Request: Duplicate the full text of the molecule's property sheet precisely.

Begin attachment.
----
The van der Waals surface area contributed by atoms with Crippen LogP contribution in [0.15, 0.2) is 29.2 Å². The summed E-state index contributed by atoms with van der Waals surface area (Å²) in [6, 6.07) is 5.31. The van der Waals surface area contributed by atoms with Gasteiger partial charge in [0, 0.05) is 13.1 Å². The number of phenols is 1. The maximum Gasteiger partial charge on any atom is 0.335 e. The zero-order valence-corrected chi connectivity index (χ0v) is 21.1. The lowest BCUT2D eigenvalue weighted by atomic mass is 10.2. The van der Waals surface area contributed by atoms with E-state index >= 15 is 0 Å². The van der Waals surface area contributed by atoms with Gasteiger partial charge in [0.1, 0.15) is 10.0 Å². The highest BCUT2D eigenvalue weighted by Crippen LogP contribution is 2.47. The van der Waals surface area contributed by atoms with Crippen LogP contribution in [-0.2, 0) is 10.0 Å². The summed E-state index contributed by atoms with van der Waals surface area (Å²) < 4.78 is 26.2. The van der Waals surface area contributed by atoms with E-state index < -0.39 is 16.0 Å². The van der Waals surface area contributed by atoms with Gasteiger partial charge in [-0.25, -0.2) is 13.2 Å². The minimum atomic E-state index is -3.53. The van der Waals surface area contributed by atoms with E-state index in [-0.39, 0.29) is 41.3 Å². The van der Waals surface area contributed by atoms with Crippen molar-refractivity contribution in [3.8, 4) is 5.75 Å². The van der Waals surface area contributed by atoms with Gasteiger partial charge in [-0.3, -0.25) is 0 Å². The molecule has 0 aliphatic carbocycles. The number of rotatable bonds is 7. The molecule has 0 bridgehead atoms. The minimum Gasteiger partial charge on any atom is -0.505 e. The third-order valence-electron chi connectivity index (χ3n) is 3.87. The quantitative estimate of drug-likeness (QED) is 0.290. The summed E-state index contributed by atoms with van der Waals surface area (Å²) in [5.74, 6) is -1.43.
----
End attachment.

The van der Waals surface area contributed by atoms with Crippen LogP contribution in [0.15, 0.2) is 29.2 Å². The summed E-state index contributed by atoms with van der Waals surface area (Å²) in [6, 6.07) is 5.31. The van der Waals surface area contributed by atoms with Gasteiger partial charge in [0, 0.05) is 13.1 Å². The number of phenols is 1. The maximum Gasteiger partial charge on any atom is 0.335 e. The zero-order valence-corrected chi connectivity index (χ0v) is 21.1. The lowest BCUT2D eigenvalue weighted by atomic mass is 10.2. The van der Waals surface area contributed by atoms with E-state index >= 15 is 0 Å². The van der Waals surface area contributed by atoms with Gasteiger partial charge in [0.1, 0.15) is 10.0 Å². The highest BCUT2D eigenvalue weighted by Crippen LogP contribution is 2.47. The van der Waals surface area contributed by atoms with Crippen LogP contribution in [-0.2, 0) is 10.0 Å². The summed E-state index contributed by atoms with van der Waals surface area (Å²) < 4.78 is 26.2. The van der Waals surface area contributed by atoms with E-state index < -0.39 is 16.0 Å². The van der Waals surface area contributed by atoms with Gasteiger partial charge in [-0.25, -0.2) is 13.2 Å². The minimum atomic E-state index is -3.53. The van der Waals surface area contributed by atoms with E-state index in [-0.39, 0.29) is 41.3 Å². The van der Waals surface area contributed by atoms with Crippen molar-refractivity contribution in [3.8, 4) is 5.75 Å². The van der Waals surface area contributed by atoms with Gasteiger partial charge in [-0.3, -0.25) is 0 Å². The molecule has 0 aliphatic carbocycles. The number of rotatable bonds is 7. The molecule has 0 bridgehead atoms. The minimum Gasteiger partial charge on any atom is -0.505 e. The third-order valence-electron chi connectivity index (χ3n) is 3.87. The quantitative estimate of drug-likeness (QED) is 0.290. The summed E-state index contributed by atoms with van der Waals surface area (Å²) in [5.74, 6) is -1.43.